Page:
Memoirs of the Court of George IV
I have not been in town, except to collect some account of the late horrible plot, on the day after the discovery (when I was in the House of Lords about half an hour), for a considerable time, the weather and a cold having concurred to keep me at home.
I know nothing authentic of the quarrel, so much the subject of rumour and noise, nor do I know more of the present designs or future plans. I am at all times at your Lordship's orders, to wait on you whenever you please; the weather is now so much improved, that I can attend you in London any morning that may suit you; but I really have nothing yet to state beyond the contents of my former letters.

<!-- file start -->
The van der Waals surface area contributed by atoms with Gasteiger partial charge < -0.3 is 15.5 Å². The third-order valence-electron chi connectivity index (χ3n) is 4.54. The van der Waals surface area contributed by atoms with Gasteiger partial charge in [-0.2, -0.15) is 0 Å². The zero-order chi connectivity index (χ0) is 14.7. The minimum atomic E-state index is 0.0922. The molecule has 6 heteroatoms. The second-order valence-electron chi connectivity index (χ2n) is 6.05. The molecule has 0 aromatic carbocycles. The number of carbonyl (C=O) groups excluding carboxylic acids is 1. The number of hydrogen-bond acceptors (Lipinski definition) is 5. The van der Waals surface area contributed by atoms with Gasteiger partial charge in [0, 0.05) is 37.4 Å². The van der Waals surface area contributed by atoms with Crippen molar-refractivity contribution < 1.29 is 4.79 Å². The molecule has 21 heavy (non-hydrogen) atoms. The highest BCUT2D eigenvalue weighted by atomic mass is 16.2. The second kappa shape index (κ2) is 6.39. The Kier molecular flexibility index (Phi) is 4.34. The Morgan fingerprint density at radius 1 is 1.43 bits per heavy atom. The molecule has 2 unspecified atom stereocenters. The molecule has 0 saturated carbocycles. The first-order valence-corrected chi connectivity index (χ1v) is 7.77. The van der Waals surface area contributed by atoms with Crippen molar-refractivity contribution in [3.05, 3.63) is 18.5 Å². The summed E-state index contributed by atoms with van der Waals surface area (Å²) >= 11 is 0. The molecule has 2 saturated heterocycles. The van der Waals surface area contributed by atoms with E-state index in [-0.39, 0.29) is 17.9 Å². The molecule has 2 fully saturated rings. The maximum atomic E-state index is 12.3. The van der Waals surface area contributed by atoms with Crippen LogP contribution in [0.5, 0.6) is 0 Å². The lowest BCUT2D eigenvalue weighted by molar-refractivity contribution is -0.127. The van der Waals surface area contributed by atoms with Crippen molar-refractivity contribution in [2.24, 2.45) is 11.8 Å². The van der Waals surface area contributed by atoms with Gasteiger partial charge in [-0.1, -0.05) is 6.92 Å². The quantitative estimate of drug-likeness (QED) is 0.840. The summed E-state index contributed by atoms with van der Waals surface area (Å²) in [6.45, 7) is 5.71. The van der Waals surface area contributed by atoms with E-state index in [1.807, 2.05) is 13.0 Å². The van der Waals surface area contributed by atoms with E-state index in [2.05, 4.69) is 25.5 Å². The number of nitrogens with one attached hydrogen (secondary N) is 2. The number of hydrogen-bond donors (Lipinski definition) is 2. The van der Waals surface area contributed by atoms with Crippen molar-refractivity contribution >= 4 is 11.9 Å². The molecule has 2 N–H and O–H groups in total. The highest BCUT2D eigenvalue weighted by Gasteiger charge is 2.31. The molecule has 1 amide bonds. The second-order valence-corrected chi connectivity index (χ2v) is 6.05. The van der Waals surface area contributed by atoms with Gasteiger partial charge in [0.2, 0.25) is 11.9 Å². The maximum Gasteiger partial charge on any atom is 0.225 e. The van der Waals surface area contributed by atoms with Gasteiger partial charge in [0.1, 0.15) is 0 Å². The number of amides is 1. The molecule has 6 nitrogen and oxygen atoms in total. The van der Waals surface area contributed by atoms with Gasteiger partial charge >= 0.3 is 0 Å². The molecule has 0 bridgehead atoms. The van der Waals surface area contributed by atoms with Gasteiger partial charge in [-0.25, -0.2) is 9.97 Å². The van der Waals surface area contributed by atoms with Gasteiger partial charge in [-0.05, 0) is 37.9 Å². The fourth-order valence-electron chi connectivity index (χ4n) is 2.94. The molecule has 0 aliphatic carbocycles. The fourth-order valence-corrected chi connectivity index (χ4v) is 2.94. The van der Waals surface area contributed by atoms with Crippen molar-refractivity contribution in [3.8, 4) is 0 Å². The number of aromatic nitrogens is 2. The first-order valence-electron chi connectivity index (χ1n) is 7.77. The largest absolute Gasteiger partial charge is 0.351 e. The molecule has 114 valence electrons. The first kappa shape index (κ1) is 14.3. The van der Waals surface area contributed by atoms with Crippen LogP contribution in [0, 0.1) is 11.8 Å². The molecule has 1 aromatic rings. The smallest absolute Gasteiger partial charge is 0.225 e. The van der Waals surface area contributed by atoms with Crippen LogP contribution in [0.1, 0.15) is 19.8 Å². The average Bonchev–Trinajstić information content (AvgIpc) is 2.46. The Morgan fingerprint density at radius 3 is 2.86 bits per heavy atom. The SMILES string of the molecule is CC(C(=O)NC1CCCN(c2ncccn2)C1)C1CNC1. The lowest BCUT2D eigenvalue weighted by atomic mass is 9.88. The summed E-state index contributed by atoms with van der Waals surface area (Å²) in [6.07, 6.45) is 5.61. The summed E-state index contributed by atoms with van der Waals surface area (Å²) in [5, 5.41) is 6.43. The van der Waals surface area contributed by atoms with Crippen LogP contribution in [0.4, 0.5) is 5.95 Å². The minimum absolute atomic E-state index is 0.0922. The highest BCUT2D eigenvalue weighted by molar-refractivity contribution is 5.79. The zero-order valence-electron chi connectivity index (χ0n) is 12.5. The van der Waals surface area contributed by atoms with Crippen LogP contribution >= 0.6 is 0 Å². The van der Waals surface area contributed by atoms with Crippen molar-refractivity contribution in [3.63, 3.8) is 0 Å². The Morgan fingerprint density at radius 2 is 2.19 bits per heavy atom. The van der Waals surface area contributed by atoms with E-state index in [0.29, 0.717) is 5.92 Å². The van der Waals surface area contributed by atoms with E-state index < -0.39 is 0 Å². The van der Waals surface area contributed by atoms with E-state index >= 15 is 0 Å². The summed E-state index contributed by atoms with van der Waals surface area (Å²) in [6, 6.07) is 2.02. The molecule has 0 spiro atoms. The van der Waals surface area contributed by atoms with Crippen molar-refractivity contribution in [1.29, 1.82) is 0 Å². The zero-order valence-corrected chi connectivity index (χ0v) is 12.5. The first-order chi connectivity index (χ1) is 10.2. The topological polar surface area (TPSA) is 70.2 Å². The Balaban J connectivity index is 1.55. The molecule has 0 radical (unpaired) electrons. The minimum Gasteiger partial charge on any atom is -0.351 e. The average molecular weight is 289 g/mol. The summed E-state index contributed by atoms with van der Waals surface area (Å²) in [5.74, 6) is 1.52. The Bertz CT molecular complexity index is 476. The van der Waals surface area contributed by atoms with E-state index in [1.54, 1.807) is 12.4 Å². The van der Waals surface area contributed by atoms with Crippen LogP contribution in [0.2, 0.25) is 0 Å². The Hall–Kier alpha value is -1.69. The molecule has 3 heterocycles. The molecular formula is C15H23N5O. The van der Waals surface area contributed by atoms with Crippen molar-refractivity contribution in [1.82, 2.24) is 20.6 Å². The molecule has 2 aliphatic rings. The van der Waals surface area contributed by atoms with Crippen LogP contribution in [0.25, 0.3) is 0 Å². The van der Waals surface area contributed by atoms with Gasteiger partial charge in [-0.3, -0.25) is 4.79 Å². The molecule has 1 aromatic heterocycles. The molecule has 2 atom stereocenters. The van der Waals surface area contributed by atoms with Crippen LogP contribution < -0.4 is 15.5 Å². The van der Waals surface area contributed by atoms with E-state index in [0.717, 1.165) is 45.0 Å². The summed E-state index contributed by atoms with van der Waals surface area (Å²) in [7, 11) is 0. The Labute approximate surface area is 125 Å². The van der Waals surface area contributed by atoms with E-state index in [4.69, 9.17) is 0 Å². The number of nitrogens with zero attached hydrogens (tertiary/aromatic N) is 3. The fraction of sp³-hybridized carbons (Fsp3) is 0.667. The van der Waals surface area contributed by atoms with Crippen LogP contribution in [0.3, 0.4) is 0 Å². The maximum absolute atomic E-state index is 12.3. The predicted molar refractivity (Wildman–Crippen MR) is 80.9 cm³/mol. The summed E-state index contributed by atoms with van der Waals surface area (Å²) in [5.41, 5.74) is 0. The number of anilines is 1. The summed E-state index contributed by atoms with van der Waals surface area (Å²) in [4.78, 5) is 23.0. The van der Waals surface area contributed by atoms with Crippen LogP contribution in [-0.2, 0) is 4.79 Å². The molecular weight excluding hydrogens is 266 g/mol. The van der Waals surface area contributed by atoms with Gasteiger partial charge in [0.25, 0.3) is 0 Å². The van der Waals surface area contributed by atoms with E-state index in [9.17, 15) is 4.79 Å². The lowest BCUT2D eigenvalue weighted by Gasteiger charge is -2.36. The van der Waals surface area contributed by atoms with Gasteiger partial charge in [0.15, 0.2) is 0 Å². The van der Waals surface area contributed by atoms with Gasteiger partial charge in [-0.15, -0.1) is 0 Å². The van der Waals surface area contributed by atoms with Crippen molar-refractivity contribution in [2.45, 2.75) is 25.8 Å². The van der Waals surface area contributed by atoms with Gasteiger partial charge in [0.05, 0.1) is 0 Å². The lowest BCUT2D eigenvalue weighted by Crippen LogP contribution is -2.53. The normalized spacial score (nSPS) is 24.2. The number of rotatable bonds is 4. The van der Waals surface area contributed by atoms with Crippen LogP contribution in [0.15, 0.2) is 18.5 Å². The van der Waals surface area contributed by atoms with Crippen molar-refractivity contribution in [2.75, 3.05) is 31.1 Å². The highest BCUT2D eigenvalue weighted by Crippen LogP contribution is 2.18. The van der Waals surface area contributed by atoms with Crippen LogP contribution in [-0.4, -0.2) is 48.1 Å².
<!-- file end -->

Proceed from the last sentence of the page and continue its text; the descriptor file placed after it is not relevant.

Always, my dear Lord,
Yours most sincerely,
In the spring of the year 1821, their Royal Highnesses the Duke and Duchess of Clarence lost their only child, the infant Princess Elizabeth. Of this long-forgotten branch of the Royal Family, one who was present at her birth says:--"She is christened by the name of Elizabe